Dear girl, you’ve been through so much, but with such grace. I am honored to read your posts, and have enjoyed them for years. I am praying your heart heals through the happiest memories, and the love of your remaining sweeties.

    Just said goodbye to my beautiful grey Arab gelding. As a widow, it was crushing. But I count it a privilege to know and love a gift from heaven, which is what horses are.

  7. Sonya

    God bless you and your hubby, Dawn! I am so sorry for your losses! ??? You are so special. Animals pick you for a reason…

  8. Donna Moore

    God speed sweet babies. May flights of angels guide you to your rest.

  9. Dawn Stephens

    Thank you for posting that. I know how hard it is to write those blogs and posts. When I read about Wrigley and Gwen, I scrolled back through posts to see what I had missed. I did find the information you posted about Wrigley but couldn’t find anything about Gwen. We lost two of our horses this year within one week of each other and it was devastating. You may remember Cassidy, you had worked with us to see if you could help with his surgery. After the third surgery, it was decided by myself, the vet, and Cassidy that it was time to let go.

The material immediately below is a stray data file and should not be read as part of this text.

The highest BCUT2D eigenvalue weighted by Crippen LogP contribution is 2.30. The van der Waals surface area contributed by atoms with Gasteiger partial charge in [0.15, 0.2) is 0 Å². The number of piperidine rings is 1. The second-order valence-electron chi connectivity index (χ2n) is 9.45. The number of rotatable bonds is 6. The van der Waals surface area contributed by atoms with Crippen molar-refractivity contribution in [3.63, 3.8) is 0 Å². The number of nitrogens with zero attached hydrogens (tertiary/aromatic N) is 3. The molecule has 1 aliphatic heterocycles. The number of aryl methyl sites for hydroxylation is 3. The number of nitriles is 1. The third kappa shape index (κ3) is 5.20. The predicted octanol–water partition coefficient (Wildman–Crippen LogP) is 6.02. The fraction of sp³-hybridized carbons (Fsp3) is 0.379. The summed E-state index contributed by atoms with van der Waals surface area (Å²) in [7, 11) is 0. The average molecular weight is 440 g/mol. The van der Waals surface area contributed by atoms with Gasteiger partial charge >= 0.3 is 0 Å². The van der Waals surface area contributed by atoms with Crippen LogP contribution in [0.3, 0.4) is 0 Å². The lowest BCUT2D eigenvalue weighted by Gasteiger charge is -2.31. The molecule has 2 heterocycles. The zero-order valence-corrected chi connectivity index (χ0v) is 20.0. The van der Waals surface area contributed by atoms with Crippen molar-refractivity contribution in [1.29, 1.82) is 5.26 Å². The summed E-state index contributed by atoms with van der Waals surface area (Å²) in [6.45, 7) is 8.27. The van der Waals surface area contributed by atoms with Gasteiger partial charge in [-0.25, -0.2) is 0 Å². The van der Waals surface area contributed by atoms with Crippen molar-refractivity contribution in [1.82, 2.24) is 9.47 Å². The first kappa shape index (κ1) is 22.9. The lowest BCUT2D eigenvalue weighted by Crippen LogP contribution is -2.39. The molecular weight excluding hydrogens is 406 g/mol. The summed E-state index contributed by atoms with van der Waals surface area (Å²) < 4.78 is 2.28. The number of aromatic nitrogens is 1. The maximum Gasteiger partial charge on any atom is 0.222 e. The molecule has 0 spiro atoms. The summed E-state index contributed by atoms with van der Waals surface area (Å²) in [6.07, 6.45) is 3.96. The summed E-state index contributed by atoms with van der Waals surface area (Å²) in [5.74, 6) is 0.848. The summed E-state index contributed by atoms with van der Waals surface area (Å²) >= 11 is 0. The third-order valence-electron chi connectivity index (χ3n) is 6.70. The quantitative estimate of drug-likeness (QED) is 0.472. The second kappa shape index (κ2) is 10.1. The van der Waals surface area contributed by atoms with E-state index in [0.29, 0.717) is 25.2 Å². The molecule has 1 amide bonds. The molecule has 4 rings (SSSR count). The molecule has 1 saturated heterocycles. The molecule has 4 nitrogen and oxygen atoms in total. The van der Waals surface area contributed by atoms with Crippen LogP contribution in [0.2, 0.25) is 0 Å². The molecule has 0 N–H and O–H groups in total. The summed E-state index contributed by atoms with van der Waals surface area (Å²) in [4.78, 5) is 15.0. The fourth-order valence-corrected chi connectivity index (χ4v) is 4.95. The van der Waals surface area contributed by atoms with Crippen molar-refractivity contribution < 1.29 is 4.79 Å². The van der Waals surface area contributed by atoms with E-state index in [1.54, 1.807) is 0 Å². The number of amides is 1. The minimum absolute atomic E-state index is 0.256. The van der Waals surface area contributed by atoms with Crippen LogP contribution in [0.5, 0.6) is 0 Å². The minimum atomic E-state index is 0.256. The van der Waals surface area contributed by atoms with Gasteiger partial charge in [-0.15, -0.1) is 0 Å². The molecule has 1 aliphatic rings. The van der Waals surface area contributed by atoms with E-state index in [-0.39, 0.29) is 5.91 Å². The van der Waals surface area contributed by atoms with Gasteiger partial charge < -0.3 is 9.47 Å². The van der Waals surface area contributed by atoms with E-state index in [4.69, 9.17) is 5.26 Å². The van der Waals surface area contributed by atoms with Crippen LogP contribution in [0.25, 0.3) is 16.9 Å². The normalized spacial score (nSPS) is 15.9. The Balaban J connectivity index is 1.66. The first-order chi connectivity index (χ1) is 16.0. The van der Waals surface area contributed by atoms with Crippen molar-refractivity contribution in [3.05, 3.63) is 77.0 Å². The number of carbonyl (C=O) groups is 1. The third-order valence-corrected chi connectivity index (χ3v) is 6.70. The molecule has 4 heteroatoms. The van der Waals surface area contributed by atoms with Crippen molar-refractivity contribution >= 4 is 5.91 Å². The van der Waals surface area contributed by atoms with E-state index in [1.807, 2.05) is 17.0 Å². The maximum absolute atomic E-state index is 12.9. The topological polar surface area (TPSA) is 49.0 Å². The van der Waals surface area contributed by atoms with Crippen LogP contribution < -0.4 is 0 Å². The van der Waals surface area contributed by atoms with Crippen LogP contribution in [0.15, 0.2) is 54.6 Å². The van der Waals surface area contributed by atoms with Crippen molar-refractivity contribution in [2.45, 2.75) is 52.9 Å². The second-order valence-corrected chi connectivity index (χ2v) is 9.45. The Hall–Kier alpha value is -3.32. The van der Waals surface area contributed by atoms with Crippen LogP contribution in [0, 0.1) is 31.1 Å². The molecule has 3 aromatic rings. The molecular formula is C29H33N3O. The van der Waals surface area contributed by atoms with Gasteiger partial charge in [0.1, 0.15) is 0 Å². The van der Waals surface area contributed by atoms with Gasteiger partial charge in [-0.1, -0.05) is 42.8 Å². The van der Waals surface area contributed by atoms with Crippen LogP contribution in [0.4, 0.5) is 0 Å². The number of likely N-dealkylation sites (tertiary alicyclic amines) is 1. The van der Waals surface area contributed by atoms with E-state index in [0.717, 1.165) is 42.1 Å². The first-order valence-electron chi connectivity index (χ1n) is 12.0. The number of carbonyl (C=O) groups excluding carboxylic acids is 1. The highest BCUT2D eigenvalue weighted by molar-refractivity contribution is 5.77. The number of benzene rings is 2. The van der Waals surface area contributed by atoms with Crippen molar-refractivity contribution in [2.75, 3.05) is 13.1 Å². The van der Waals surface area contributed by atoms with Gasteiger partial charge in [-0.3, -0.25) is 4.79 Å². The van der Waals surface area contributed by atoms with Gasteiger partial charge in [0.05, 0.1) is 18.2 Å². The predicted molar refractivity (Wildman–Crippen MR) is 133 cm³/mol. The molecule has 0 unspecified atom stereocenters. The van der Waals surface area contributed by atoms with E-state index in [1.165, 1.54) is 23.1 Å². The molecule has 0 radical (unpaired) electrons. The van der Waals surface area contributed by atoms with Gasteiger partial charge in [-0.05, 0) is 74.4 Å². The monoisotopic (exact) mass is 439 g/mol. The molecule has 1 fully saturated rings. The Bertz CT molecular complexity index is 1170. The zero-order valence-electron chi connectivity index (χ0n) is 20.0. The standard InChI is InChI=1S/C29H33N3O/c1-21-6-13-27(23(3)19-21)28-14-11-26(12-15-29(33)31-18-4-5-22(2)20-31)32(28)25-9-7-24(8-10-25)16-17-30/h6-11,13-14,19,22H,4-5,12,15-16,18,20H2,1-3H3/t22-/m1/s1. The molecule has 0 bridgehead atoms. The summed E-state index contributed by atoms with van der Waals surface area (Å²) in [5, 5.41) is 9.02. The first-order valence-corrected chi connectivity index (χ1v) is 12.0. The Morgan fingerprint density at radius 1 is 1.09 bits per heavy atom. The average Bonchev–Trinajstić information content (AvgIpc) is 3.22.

My heart goes out to you. Thank you for all the good that you do.

    Take care,

    Dawn Stephens

    Tina Jo’s Promise Equine Rescue

  10. Kathy A Johnson

    I’m so sorry you’ve had to say goodbye to so many wonderful souls lately. They’ll live on in your heart, and here on the blog where we can share in their stories. I love reading about your connection and communication with your horses, and hope when I have to say goodbye to my own 28-year-old heart horse that I will do it with as much grace as you’ve shown.

  11. Melissa

    So very sad…sorry for your losses. How we love our horses in life and desperately miss them when they pass. I so believe in the Rainbow Bridge and that all our beloved horses are “up there” grazing on the sweetest grass and cantering around like crazy enjoying themselves and each other when they leave our side.